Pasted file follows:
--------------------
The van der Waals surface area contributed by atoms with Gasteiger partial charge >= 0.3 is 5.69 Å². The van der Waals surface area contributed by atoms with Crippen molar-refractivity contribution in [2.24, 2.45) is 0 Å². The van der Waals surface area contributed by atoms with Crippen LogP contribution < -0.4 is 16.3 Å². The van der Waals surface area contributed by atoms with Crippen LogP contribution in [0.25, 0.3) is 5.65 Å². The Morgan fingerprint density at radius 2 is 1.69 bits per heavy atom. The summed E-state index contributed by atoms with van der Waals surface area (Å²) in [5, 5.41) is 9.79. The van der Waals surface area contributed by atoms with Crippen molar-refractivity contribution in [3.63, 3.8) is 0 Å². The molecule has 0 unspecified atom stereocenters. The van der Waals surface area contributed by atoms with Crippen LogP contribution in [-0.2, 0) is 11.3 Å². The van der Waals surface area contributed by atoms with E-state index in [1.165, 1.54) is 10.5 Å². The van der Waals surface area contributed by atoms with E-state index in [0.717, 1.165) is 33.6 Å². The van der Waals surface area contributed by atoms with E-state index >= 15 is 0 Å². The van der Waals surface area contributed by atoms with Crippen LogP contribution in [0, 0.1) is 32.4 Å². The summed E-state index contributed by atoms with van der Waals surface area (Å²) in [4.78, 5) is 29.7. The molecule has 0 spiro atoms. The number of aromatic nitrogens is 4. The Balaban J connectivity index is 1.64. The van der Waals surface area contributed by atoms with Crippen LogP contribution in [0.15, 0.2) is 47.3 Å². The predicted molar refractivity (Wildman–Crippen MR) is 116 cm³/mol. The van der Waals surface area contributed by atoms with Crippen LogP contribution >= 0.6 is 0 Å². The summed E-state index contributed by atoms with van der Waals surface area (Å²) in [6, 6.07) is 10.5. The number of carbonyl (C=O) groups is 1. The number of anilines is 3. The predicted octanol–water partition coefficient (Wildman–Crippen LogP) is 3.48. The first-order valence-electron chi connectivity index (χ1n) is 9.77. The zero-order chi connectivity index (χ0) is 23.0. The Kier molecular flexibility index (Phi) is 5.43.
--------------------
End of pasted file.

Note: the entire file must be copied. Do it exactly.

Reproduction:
The van der Waals surface area contributed by atoms with Gasteiger partial charge >= 0.3 is 5.69 Å². The van der Waals surface area contributed by atoms with Crippen molar-refractivity contribution in [2.24, 2.45) is 0 Å². The van der Waals surface area contributed by atoms with Crippen LogP contribution < -0.4 is 16.3 Å². The van der Waals surface area contributed by atoms with Crippen LogP contribution in [0.25, 0.3) is 5.65 Å². The Morgan fingerprint density at radius 2 is 1.69 bits per heavy atom. The summed E-state index contributed by atoms with van der Waals surface area (Å²) in [5, 5.41) is 9.79. The van der Waals surface area contributed by atoms with Crippen molar-refractivity contribution in [3.63, 3.8) is 0 Å². The molecule has 0 unspecified atom stereocenters. The van der Waals surface area contributed by atoms with Crippen LogP contribution in [-0.2, 0) is 11.3 Å². The van der Waals surface area contributed by atoms with E-state index in [1.165, 1.54) is 10.5 Å². The van der Waals surface area contributed by atoms with E-state index in [0.717, 1.165) is 33.6 Å². The van der Waals surface area contributed by atoms with E-state index >= 15 is 0 Å². The van der Waals surface area contributed by atoms with Crippen LogP contribution in [0, 0.1) is 32.4 Å². The summed E-state index contributed by atoms with van der Waals surface area (Å²) in [4.78, 5) is 29.7. The molecule has 0 spiro atoms. The number of aromatic nitrogens is 4. The Balaban J connectivity index is 1.64. The van der Waals surface area contributed by atoms with Crippen LogP contribution in [0.15, 0.2) is 47.3 Å². The predicted molar refractivity (Wildman–Crippen MR) is 116 cm³/mol. The van der Waals surface area contributed by atoms with Crippen LogP contribution >= 0.6 is 0 Å². The summed E-state index contributed by atoms with van der Waals surface area (Å²) in [6, 6.07) is 10.5. The number of carbonyl (C=O) groups is 1. The number of anilines is 3. The predicted octanol–water partition coefficient (Wildman–Crippen LogP) is 3.48. The first-order valence-electron chi connectivity index (χ1n) is 9.77. The zero-order chi connectivity index (χ0) is 23.0. The Kier molecular flexibility index (Phi) is 5.43.